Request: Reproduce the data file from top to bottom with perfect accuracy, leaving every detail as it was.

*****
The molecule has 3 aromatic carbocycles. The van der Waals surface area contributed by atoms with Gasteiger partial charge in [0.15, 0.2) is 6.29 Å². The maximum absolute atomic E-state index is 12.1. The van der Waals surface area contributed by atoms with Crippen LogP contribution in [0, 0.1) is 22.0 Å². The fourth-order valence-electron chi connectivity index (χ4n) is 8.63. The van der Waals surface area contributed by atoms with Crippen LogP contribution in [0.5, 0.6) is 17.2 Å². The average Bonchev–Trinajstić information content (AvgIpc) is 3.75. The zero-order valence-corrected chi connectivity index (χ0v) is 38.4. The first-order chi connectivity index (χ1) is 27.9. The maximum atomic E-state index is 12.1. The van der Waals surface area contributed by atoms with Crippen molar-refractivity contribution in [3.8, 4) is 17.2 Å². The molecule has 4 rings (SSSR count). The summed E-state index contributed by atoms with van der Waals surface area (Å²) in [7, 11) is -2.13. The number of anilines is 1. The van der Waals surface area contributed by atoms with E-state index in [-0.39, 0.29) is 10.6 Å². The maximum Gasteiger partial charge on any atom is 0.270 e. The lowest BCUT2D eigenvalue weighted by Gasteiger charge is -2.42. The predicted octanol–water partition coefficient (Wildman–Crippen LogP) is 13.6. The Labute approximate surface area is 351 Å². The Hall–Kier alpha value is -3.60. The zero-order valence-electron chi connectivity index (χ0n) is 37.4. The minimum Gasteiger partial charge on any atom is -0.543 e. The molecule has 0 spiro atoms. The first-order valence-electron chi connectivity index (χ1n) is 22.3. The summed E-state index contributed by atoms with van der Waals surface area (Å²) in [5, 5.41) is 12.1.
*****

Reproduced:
The molecule has 3 aromatic carbocycles. The van der Waals surface area contributed by atoms with Gasteiger partial charge in [0.15, 0.2) is 6.29 Å². The maximum absolute atomic E-state index is 12.1. The van der Waals surface area contributed by atoms with Crippen LogP contribution in [0, 0.1) is 22.0 Å². The fourth-order valence-electron chi connectivity index (χ4n) is 8.63. The van der Waals surface area contributed by atoms with Crippen LogP contribution in [0.5, 0.6) is 17.2 Å². The average Bonchev–Trinajstić information content (AvgIpc) is 3.75. The zero-order valence-corrected chi connectivity index (χ0v) is 38.4. The first-order chi connectivity index (χ1) is 27.9. The maximum atomic E-state index is 12.1. The van der Waals surface area contributed by atoms with Crippen molar-refractivity contribution in [3.8, 4) is 17.2 Å². The molecule has 4 rings (SSSR count). The summed E-state index contributed by atoms with van der Waals surface area (Å²) in [7, 11) is -2.13. The number of anilines is 1. The van der Waals surface area contributed by atoms with E-state index in [-0.39, 0.29) is 10.6 Å². The maximum Gasteiger partial charge on any atom is 0.270 e. The lowest BCUT2D eigenvalue weighted by Gasteiger charge is -2.42. The predicted octanol–water partition coefficient (Wildman–Crippen LogP) is 13.6. The Labute approximate surface area is 351 Å². The Hall–Kier alpha value is -3.60. The zero-order valence-electron chi connectivity index (χ0n) is 37.4. The minimum Gasteiger partial charge on any atom is -0.543 e. The molecule has 0 spiro atoms. The first-order valence-electron chi connectivity index (χ1n) is 22.3. The summed E-state index contributed by atoms with van der Waals surface area (Å²) in [5, 5.41) is 12.1.